Good grief! by Aradhna Sethi
Isn’t it strange… most of us never want to feel the sorrow of bereavement, and yet at some stage we have to. For no one we meet, know and love is immortal. Yet the mind – it has this uncanny quality of justifying to the heart that all is well. But this justification comes only after you’ve come to terms with your grief.
It’s hard to forget the hollowness, the empty sadness that I had felt on losing my mother to cancer. I was 29, she just 54. At first, I registered her loss as an event in my life that time will heal. An event that would not stare me in my face once I left my country.
Yes, I was living abroad – and that was one fact that kept me from feeling the intensity of the loss. I thought to myself, once I’m back home, I’ll simply feel being away from mum because she is in another country anyway. And when I want to talk to her, I’ll simply call her on her mobile phone and let it ring and believe she’s out somewhere doing her crazy mediation courses, or merrily chatting away with her friends at some get-together or the other. Once a year, when I do visit India, I’d think she’s on a world trip elsewhere. Simple – as easy as that – and yes, I thought I would be totally comfortable in my make-belief world. And for a while, it was!
But then, months after the incident, once, just once, a friend of mine tapped me on my shoulder and called me “beti “(daughter) for she mistook me to be her daughter who’s about my height. That one word and a motherly touch flooded my eyes with unabated tears that streamed down my cheeks. I cried – I cried for the first time in 9 months.
I cried like a helpless baby who didn’t know what to do. Questions buzzed in my mind. May be I should’ve been there with my mum instead of enjoying my new status as “Mrs new-bride”. After all, I’d been with her for 27 years and with the husband for only 2. How could I do nothing for my mum – my best friend, my guide, my role model, my crazy brat of a mum!
I was filled with guilt – of not being there; ashamed- of my ignorance, for when she told me she had been detected with cancer and didn’t want to talk about it since it depressed her, I agreed to not question her; and angry- with my total aloofness from the real situation – yes, my mother had informed me about the diagnosis and the treatment, but had sworn the rest of the family to secrecy regarding revealing to me the intensity of the illness, since that would worry me… Even in her pain, she was thinking of my helplessness at being far away, and of how her daughter needed this time to adjust into her role as a new wife in a new country, to make a home away from home… Her selflessness touched me – but angered me more at the time, for then I had no kids of my own to realize what motherhood is all about!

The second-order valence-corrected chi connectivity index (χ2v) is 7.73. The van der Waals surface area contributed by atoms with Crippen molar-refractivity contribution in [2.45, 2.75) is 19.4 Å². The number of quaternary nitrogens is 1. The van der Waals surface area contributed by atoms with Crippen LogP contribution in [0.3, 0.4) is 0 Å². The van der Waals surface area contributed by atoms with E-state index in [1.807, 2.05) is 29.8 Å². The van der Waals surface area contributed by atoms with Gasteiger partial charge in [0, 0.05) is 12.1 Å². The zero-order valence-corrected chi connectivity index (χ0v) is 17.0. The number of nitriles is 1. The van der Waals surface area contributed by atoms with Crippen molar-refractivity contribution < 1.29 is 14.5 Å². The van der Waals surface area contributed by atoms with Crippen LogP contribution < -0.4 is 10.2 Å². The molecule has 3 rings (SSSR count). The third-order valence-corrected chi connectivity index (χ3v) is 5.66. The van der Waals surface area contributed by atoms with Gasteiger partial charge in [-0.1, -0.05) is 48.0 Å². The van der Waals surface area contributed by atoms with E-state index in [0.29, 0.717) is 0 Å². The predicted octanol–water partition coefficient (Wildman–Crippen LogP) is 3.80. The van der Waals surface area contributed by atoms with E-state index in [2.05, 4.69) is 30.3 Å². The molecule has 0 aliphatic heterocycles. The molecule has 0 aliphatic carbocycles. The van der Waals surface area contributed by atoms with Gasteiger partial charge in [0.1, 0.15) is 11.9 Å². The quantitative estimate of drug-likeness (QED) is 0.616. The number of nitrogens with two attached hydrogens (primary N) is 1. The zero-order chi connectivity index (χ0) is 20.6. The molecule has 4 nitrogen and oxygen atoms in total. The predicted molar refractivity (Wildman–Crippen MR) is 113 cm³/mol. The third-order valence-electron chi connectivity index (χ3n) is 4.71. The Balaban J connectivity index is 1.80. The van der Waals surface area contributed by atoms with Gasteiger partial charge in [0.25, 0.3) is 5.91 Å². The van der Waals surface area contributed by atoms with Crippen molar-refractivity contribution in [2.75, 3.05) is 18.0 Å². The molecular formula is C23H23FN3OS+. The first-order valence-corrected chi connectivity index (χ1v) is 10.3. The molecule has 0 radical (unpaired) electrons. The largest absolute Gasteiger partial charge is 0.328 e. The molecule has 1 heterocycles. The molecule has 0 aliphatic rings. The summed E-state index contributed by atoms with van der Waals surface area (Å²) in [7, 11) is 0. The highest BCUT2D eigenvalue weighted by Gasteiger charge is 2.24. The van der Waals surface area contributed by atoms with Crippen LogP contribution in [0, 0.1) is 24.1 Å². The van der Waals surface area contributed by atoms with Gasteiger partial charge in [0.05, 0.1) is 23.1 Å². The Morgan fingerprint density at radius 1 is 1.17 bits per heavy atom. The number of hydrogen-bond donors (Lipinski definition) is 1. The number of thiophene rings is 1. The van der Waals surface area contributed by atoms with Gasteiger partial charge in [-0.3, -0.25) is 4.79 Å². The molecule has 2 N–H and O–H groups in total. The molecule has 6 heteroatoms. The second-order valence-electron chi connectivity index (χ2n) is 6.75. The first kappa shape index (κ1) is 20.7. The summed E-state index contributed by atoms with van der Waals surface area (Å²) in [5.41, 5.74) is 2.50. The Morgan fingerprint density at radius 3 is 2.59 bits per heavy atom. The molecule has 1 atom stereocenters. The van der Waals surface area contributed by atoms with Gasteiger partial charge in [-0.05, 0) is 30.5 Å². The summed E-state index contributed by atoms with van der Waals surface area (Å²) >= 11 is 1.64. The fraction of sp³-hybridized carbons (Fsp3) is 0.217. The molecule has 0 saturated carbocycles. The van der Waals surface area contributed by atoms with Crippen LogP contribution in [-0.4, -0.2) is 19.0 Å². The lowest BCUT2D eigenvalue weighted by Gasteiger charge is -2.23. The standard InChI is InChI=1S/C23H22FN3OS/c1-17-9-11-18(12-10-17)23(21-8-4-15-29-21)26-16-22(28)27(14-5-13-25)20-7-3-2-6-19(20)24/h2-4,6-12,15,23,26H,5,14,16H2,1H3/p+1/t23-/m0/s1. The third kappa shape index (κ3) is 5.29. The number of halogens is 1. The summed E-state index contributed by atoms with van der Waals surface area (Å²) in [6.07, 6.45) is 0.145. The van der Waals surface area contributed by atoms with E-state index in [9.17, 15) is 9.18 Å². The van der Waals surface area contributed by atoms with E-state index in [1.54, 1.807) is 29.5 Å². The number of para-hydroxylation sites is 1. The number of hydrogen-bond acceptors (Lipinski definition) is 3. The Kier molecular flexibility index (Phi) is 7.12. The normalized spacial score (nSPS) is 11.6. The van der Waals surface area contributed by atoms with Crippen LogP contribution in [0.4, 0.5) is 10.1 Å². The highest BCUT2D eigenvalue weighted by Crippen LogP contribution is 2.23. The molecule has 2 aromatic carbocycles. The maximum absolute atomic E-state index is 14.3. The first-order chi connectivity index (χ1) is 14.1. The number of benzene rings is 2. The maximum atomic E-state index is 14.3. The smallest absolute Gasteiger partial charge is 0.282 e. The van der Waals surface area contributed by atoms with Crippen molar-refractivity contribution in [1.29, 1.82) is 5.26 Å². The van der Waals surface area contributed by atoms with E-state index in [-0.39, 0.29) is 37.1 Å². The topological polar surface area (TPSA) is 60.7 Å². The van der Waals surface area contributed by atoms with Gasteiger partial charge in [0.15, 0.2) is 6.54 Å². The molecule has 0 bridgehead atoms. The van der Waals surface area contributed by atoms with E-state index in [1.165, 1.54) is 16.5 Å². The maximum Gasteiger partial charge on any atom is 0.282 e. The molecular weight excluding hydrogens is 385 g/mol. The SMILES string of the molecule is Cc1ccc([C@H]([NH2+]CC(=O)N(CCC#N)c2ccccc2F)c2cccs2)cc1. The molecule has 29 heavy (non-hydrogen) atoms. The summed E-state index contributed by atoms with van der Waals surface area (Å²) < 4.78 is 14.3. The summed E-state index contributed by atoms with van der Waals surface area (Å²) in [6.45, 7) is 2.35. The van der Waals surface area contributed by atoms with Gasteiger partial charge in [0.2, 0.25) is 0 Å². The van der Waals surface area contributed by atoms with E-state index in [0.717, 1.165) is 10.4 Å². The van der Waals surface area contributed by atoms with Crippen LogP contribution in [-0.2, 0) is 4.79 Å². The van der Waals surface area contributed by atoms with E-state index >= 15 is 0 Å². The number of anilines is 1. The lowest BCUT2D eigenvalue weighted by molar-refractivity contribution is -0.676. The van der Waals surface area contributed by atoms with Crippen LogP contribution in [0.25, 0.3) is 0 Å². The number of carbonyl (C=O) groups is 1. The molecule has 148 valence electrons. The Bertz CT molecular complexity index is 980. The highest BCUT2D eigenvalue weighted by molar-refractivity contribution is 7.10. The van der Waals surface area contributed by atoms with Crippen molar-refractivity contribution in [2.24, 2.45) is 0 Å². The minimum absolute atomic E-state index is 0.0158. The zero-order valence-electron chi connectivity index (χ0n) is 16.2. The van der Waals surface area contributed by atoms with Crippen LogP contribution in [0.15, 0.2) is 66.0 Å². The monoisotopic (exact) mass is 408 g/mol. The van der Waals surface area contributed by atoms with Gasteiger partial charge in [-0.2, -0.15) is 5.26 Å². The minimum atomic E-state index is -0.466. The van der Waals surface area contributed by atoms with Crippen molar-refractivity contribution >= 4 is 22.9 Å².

Oh, I love her so much – if there was one think I could change in this world – it would be the eradication of cancer that took my mum away!
As the thoughts created waves of despair and wanting to be with my mother, my husband decided to drive- on and on – till I was at peace, or at least any semblance of sanity after this cathartic stream of tears subsided. And the short drive turned into an 8-hour long one. Thoughts came and went. Feelings and emotions raided my soul with no mercy. No words were spoken for the 8 hours by either of us in the car. And then– there was total silence in my mind that filled with empty sadness. The ‘event’ had been realized, felt and accepted completely.
It felt good. .. really, really good – to grieve and get it all out. I had felt the full import of sadness. Good grief – what a load off my chest. I suddenly felt light – sad but light!
Afraid of showing emotion, I now believe, it’s okay to cry. It’s important to feel the grief. So it’s okay to wallow in self-pity, ask “Why me”. Feel that sadness, be one with it, sense it in its entirety, even embrace it – and then – just like that – let it go! Just let it go!
And guess what – once you’ve felt the true heaviness of the gravity of grief – you don’t even have to let go – the sordid yet essential balancing emotion simply disappears – like grey clouds moving away and leading to clear blue skies and golden sunshine.
Aradhna Sethi hails from India but lives in Europe. She is the former editor of a newspaper and a contributing writer and editor for publications within and outside of Europe.